2010-dewey-family-focus-2080710

Family Focus officials tonight will seek to have the Preservation Commission loosen proposed restrictions on potential redevelopment of the former Foster School property at 2010 Dewey Ave. in Evanston.

The commission voted in July to recommend landmark status for the building, while acknowledging that nothing remains of the original 1905 school built on the site.

Bridget O’Keefe, an attorney for Family Focus, a non-profit that has operated its social programs from the building for decades, says the agency is opposed to the landmark designation.

But if the building is to be landmarked, she says, the designation should specify that it only applies to the exterior of the building and not to the interior or to surrounding vacant land on the site.

She’s also asking that only the east facade of the building be considered a primary elevation and that new additions should be allowed on the roof or to any of the other sides of the building.

Family Focus says it’s unable to fund repairs to the building and that the prospect of a landmark designation has scared off potential buyers of the property.

The group says it hopes to continue its operations at the facility once a new owner is found. Family Focus has been renting space in the building to other not-for-profits at rents that have failed to generate sufficient revenue to maintain it. The group says the building is now only about 40 percent occupied.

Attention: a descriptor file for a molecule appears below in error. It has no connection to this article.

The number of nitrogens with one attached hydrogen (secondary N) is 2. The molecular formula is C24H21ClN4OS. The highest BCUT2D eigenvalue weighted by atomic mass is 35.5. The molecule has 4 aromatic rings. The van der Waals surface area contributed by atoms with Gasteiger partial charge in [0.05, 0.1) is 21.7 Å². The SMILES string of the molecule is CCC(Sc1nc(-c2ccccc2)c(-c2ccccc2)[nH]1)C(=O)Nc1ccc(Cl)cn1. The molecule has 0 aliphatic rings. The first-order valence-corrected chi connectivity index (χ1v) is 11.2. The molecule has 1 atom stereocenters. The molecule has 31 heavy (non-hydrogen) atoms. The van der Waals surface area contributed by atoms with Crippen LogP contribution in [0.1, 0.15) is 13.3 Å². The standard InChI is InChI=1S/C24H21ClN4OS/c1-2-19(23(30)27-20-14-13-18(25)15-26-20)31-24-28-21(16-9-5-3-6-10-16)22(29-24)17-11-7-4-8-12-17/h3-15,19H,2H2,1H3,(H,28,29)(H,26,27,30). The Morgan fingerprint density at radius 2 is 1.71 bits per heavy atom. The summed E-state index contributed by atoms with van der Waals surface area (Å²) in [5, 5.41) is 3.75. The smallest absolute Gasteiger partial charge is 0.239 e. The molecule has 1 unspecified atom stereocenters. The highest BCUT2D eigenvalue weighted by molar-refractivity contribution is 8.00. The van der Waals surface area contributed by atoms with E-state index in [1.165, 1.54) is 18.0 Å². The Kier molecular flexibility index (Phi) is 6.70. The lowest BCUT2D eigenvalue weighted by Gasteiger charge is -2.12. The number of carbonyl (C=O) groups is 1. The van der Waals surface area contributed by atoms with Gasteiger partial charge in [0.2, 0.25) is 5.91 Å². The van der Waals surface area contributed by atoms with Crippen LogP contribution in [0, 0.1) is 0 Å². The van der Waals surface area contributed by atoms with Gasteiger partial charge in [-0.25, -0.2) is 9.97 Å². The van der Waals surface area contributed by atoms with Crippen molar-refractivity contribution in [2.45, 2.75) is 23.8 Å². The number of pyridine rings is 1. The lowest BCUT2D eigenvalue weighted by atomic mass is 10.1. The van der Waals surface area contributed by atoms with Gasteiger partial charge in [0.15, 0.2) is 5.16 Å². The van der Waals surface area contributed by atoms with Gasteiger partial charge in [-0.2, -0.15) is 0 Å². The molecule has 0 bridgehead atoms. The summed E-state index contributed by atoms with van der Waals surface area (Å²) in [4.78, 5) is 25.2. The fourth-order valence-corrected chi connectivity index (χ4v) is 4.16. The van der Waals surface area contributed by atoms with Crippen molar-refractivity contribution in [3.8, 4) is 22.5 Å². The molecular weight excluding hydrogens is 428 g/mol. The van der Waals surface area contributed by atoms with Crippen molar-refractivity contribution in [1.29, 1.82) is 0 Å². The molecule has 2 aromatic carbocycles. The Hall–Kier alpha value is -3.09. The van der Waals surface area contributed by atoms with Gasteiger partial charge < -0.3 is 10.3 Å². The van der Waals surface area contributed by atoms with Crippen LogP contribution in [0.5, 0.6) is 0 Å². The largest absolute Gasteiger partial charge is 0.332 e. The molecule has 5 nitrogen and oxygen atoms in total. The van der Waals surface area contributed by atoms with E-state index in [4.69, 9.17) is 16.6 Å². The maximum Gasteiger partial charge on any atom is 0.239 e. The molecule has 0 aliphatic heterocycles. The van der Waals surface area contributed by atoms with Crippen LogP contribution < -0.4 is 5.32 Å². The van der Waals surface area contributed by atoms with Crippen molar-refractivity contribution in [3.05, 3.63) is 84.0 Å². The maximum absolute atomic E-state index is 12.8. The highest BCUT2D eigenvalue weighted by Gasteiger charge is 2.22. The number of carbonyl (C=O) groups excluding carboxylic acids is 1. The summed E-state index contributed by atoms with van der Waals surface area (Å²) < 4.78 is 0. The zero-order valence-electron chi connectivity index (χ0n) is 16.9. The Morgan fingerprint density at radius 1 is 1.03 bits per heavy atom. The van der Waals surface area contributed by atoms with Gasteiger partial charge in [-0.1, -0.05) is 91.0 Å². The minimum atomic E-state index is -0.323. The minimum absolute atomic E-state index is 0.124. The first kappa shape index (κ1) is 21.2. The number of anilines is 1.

Advocates of landmarking the property cite the former school’s role as an anchor of Evanston’s black community before it closed in the late 1970s.

Some community activists have proposed forming a new entity to purchase the building, but haven’t demonstrated that they have the financial resources to buy the property or make its operation self-sustaining.

The Preservation Commission will send its recommendation to the City Council for final action.

Related stories

Bill Smith is the editor and publisher of Evanston Now.

Leave a comment

The goal of our comment policy is to make the comments section a vibrant yet civil space. Treat each other with respect — even the people you disagree with. Whenever possible, provide links to credible documentary evidence to back up your factual claims.

Your email address will not be published.